Coccyx Xray

 

Dynamic radiographs

- standing and sitting radiographs

- looking for hypermobility

- > 25o

 

Note: Not all coccygodynia is from hypermobile coccyx

 

Spicule on coccyx

- may be seen in immobile coccygodynia

 

Bone scan / MRI

 

Show inflammation

 

Management

 

Non Operative

 

Options

 

Analgesia

Cushions

HCLA

 

HCLA

 

1.  HCLA

 

Mitra Pain Physician 2007

- injection HCLA under II in 14 patients

- patients with acute pain / < 6 months fared much better

 

2.  Manipulation

 

Maigne et al Spine 2006

- randomised trial of intra-rectal manipulation (x3) v physiotherapy

- mild improvements in group with manipulation

- best results in patients with acute, traumatic coccydynia

 

Operative

 

Excision of Coccyx

 

Preparation

 

Bowel prep

 

Oral metronidazole

- 24 hour treatment

- day before surgery

 

Pre-op and post operative antibiotics

- Penicillin / Gentamicin / Metronidazole

 

Technique

- patient prone on 4 poster

- want to flex hips as much as possible

- vertical incision away from perianal skin

- through fascia

- G max reflected

- subperiosteally dissect coccyx

- ensure don't leave tip

 

Results

 

Trollegard et al JBJS Br 2010

- 41 patients with coccygectomy

- post trauma / childbirth / idiopathic onset

- 33/41 good or excellent results

- 5 superfical infections

 

DISH

Definition

 

Diffuse Idiopathic Skeletal Hyperostosis

- non-inflammatory disease

- ossifying enthesopathy / bone forming diasthesis

- most commonly involves spine / anterior longitudinal ligament

 

AKA  Forestier's disease

 

DDx

 

Ankylosing Spondylosis

 

DISH

- non inflammatory

- no facet or SIJ involvement

- no squaring of anterior vertebral body

- non marginal syndesmophytes

 

Diagnostic Criteria for DISH

 

1.  Flowing ossification along the anterolateral aspect of at least 4 contiguous vertebrae

2.  Preservation of disc height / relative absence of significant degenerative changes

3.  Absence of facet joint ankylosis or sacroiliac erosion

 

DISH Thoracic VertebraeDISH Thoracic Vertebra LateralLumbar DISH Lateral

 

Epidemiology

 

Common 

- 1/3 over age 65

 

Middle-aged or elderly 

 

Associations

 

Diabetes

Hypertension

Gout

Obesity

 

Normal incidence of HLA B27

 

Clinical Presentation

 

Principal symptom is LBP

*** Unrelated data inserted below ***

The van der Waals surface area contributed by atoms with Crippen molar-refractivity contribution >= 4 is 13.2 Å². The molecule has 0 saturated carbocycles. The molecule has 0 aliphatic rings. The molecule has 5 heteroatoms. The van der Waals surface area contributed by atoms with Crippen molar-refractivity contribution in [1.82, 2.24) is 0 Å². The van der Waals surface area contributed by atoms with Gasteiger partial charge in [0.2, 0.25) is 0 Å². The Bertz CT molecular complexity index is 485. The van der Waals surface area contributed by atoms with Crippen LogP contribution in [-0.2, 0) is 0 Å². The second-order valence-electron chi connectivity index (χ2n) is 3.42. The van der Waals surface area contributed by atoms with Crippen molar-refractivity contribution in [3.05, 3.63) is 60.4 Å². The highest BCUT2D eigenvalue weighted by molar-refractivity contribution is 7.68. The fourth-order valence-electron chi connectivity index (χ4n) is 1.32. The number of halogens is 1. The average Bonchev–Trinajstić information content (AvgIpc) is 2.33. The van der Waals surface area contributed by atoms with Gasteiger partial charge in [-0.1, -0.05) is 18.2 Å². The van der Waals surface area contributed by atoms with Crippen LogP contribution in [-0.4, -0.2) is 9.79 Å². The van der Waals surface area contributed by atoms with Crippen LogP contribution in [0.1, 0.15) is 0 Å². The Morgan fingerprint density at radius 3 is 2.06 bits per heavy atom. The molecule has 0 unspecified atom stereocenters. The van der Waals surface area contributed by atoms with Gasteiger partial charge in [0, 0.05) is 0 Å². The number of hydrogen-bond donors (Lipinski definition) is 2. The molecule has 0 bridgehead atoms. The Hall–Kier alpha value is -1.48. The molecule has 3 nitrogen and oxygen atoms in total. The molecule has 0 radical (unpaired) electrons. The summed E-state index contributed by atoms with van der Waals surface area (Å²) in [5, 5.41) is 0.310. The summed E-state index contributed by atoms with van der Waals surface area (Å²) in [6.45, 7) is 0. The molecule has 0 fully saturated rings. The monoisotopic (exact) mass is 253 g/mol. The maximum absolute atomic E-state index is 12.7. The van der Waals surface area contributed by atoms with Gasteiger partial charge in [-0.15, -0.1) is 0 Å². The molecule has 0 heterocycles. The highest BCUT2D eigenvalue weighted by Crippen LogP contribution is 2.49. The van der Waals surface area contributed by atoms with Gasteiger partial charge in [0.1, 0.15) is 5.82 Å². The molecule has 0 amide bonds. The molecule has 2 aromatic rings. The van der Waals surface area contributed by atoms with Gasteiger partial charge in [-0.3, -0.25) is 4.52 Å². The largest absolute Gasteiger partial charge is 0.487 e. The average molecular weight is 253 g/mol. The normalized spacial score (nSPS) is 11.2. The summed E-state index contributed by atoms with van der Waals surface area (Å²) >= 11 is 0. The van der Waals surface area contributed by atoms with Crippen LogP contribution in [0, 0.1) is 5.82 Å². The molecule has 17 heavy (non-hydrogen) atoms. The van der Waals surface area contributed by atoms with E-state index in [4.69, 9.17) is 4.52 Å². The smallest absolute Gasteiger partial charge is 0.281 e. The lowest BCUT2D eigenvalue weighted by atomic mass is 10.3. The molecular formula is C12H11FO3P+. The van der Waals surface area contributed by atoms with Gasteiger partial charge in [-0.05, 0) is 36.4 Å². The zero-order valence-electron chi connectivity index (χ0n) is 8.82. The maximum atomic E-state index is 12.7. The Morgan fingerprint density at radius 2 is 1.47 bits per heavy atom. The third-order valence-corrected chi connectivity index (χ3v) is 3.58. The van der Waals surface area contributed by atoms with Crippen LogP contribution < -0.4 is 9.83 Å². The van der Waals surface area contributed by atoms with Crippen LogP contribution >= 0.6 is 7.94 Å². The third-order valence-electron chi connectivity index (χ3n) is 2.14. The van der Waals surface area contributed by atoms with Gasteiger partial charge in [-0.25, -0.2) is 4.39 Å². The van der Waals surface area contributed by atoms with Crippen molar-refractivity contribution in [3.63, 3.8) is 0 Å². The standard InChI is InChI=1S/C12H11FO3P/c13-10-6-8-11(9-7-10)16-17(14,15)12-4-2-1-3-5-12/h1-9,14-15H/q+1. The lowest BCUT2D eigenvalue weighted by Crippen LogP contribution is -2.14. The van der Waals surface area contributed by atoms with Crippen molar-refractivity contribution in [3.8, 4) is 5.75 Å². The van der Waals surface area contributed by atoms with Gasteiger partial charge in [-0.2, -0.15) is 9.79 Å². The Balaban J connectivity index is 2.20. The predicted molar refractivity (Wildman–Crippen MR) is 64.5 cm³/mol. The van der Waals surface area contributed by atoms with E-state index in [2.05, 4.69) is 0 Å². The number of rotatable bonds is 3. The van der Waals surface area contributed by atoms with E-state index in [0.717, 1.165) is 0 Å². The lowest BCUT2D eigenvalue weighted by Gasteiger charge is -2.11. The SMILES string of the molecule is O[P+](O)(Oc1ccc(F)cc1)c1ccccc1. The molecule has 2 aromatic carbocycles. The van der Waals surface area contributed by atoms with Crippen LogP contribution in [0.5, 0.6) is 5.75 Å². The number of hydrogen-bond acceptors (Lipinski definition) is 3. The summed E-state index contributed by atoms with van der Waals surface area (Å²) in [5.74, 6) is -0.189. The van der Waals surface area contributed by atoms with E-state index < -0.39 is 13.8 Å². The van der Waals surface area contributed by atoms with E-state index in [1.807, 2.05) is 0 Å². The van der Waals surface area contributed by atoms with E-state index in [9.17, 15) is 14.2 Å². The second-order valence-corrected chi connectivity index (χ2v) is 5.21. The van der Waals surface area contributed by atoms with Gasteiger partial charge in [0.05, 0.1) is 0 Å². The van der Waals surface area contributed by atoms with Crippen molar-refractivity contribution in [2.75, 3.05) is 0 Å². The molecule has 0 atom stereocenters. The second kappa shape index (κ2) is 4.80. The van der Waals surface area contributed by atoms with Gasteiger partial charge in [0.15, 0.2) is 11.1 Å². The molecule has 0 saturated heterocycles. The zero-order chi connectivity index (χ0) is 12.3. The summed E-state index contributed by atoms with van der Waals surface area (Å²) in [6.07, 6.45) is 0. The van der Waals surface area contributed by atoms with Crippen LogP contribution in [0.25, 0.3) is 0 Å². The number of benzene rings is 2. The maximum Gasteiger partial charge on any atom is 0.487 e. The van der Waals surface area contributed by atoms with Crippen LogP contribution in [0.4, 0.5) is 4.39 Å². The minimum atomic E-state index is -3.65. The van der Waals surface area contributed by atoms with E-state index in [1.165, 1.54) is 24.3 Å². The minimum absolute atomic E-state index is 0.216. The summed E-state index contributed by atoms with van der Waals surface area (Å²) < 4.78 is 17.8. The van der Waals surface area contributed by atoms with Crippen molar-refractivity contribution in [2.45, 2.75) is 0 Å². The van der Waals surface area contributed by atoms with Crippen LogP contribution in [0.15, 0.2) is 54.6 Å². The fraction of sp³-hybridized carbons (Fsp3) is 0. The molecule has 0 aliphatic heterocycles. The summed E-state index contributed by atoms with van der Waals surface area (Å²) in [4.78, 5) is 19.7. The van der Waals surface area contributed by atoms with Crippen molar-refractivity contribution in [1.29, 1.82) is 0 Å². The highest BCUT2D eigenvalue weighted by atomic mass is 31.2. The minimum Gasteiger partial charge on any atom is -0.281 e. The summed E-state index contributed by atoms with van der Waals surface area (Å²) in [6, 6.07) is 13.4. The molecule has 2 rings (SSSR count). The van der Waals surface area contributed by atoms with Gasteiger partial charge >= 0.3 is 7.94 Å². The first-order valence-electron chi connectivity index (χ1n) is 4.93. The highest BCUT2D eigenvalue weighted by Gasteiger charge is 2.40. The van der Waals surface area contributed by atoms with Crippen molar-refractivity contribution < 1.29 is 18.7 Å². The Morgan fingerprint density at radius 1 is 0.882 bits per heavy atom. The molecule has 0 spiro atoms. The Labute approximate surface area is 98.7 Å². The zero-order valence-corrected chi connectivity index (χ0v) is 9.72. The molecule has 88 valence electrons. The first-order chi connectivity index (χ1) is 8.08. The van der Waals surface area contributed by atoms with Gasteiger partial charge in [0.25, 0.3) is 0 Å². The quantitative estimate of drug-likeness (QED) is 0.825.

Occasional dysphagia

- anterior osteophytes in cervical spine impinging on oesophagus

 

Occasional spinal stenosis 

- due to ossification of PLL

 

Achilles tendonitis

 

X-ray

 

Thoracic vertebra

 

DISH Right sided

 

Most common right sided and unilateral

- anterior & lateral spine

 

Non marginal syndesmophytes 

- flowing / candle wax  

- marginal osteophytes of ankylosing spondylitis very vertical

 

Integrity of disc spaces & facet joints maintained 

- not an arthritis

 

Cervical spine

- less frequent

 

Cervical DISHDISH Cervical Spine Lateral

 

Lumbar spine

- least common

 

DISH LumbarDISH Lumbar VertebraLumbar DISH

 

Other

 

Pelvis

- osseous whiskering at sites of ligament attachment

- iliac crests / ischial tuberosity / trochanters

 

DISH Pelvis Osseous Whiskering

 

Pelvic Whispering DISH

 

Heel 

- calcaneal spurs / achilles tendonitis

 

Hip

- periarticular bone formation with intact joint space

- increased risk of HO in THR

 

Shoulder

- hyperostosis deltoid insertion, LT, GT

 

Elbow

- olecranon spurs

 

Management

 

Symptomatic

 

Analgesia

NSAID

Physiotherapy to maintain motion

 

Issues

 

Surgery rarely required to remove osteophytes

- sometimes in cervical spine to relieve symptoms

 

Trauma

- high risk of fracture

- need to be carefully assessed

- high risk of neurology and instability

Inflammatory Arthopathies

Gout

 

No pathognomonic signs for gout

- identification of negative birefringent crystals under polarising light 

- trial of indomethacin if suspected

 

Inflammatory Bowel Disease / Enteropathic

 

Crohn's & Ulcerative Colitis

- spinal manifestation similar to Ankylosing Spondylitis

- 15-60% of IBD

 

Two different forms

- mild & asymptomatic

- HLA B27 positive with progressive & aggressive disease

 

Colectomy does not improve spondylosis

 

Psoriasis

 

20% develop spondylitis

 

Reiter's Spondylitis

 

Men more common

- 3rd decade

- post infectious reactive arthritis

 

Back pain &/or Sacroiliitis

- 20-30%

- usually unilateral compared with Ankylosing Spondylitis

 

Xray

- see juxta-articular osteoporosis

- joint space narrowing & erosive changes

 

Behcet's Syndrome

 

Rare seronegative disease involving many systems

- oral & genital ulcers

- uveitis

- CNS involvement

- + arthritis, thrombophlebitis & skin lesions

 

Aetiology

- ? viral ? immunolgical

- endemic in parts east Europe and Asian

 

Clinical

- asymmetric appendicular arthritis especially knee

- sacroiliitis & spondylitis may occur

 

Alkaptonuria & Ochronosis

 

Inborn error of metabolism in which homogentisic acid can not be oxidised

 

A form of HA 

- black deposit in tissues 

- deposited in connective tissue containing hyaline & fibrocartilage

 

Most common spinal problem is spondylosis

- deposits in disc with ossification & marginal syndesmophytes

- SIJ usually unaffected

 

Neuropathic Spondyloarthropathy

 

Causes

- tabes dorsalis

- syrinx in cervical spine

 

Clinically

- deformity, instability, crepitation & hyper-mobility

 

 

 

Kyphosis

Background

Definition

 

Abnormal posteriorly directed sagittal plane curve of spine

 

Scoliosis Research Society 

 

Thoracic

 

Normal range thoracic kyphosis is 20-40° 

- measured over T1 to T12 by Cobb method

- upper limit of normal thoracic kyphosis < 45°

 

Cervical & Lumbar

- lordosis is normal

- any kyphosis (>5°) considered abnormal

 

Classification Scoliosis Research Society

 

Postural

 

Scheuermann's Disease

 

Inflammatory / Ankylosing Spondylitis

 

Congenital

- failure of segmentation / formation / mixed

 

Iatrogenic

- post laminectomy / tumour excision in child / radiotherapy

 

Traumatic

- acute fracture / anterior wedging

- chonic - osteoporosis, OI

 

Infection

- TB

 

Metabolic

- Osteoporosis

- OI

- Mucopolysaccharidoses

 

Neuromuscular

- Polio

- Spinal muscular atrophy

- UMN Syrinx